From closets to cash

Re-Fashion plans to reuse high-end fashion with a unique recycling event
Victoria Ronko, a partner in Re-Fashion, will stage the first event April 21 at the Yaletown Roundhouse

Thousands of Vancouver women have expensive, high-fashion clothing abandoned in their closets, according to Victoria Ronko, and she wants to liberate these pieces for a first-time-ever Re-Fashion sale this spring.

“You know how sometimes you buy clothes that you think are awesome, but then take them home and realize that you hate them?” Ronko asked, claiming it is a dilemma many women face.

“I have tons of clothes and shoes I’ve bought online that cost too much to return, or that I haven’t found an occasion to wear them.”

Ronko’s solution: set up a giant fashion sale in Yaletown and let women sell their unwanted fashions directly to other women.

“Think of it as spring cleaning for your closet – you grab all the brand-new or nearly new clothes that you’ve never worn and are taking up space. Rent a table and sell them,” she explained.

According to Ronko, who began Re-Fashion with partner David Kelly, the liberating sales will also deflect a lot of clothing from landfills because many women toss clothing in the trash rather than deal with the hassle of reselling it.

“Many people living in condominiums don’t have the option of having a garage sale,” she said. She adds that fashion consignment stores often want 50% or more of any sale price.

Ronko’s first Re-Fashion event, to be held April 21 at the Yaletown Roundhouse Exhibition Hall, is aimed exclusively at those selling quality, high-end fashion (read expensive brand name) clothing, shoes and accessories.

“Our guideline is that if you’ve worn it more than three times, you can’t sell it at Re-Fashion,” she said.

Ronco and Kelly are local designers who, while working full-time jobs, also run Divina Denuevo, a leather accessories line that focuses on reusing antique and vintage hardware as adornments. When they debuted their line at Vancouver’s Eco Fashion Week last October, they took the Excellence in Design award, along with a U.S. distribution deal.

Ronko concedes they started Re-Fashion on a shoestring. Funding the event out of their own pockets, the pair is hoping to attract sponsors who might loan clothing racks, mirrors and change rooms.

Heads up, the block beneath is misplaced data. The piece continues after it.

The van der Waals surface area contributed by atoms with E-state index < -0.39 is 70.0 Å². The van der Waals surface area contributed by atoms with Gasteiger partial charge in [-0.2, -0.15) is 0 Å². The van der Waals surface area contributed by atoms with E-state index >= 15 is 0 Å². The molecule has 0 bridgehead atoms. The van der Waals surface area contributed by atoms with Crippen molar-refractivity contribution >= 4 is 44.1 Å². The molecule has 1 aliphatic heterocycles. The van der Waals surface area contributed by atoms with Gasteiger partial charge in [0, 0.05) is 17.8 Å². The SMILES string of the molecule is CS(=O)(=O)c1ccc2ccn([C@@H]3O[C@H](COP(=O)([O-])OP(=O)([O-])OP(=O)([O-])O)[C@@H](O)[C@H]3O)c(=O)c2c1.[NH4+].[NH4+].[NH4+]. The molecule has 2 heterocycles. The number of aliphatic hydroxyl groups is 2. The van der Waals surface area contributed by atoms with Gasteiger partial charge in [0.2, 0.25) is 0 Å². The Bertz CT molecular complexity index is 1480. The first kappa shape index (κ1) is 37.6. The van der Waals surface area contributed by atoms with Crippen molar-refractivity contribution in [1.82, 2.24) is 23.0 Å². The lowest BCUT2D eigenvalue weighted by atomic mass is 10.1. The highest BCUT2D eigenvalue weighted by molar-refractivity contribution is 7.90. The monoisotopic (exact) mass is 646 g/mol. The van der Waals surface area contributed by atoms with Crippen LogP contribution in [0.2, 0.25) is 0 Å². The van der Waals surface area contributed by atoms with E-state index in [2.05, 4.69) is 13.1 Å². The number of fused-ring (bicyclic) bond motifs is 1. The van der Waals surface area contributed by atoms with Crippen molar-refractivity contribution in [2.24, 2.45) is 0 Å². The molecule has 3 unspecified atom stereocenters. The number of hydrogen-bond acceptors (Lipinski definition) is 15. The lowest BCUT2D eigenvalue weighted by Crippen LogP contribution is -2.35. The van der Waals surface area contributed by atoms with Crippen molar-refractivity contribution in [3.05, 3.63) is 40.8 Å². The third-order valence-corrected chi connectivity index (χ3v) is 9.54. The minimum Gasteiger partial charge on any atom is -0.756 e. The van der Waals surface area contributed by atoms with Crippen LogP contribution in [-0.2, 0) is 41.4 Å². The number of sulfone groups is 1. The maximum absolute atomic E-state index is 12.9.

They also plan to invite a salon to offer mini-hair makeovers, turning the event into something “more akin to a shopping party,” Ronko explained.

Re-Fashion will charge clothing sellers $60 to rent table space at the event. “If it works I can see it becoming an annual event in Vancouver, perhaps even setting up in other cities,” Ronko said.

But retail consultant David Ian Gray notes Re-Fashion may prove a tough sell.

“The idea of repurpose is interesting, but this concept is not,” Gray said, noting that women could sell their unwanted fashion items on line, through Craigslist for example, or from their home.

Audrey Hubbart, who owns Dragon & Phoenix, a consignment store that has sold designer clothing for 30 years from her Kerrisdale location, however, said the Re-Fashion idea could be a winner.

“It is a great concept there is no question about it,” she said. “That is what women do now.”

Dragon & Phoenix specializes in high-end fashions, marking clothing down about one-third from the retail price and paying the seller 40% of the final sale price. “The consignment fashion market has survived very well, despite economic conditions,” Hubbart said.

The deadline for submitting re-sale fashions is March 21 and Ronko is marketing the first Re-Fashion using “crowd marketing” by promoting the event through social media.

“So far, the response has been tremendous,” she said. •

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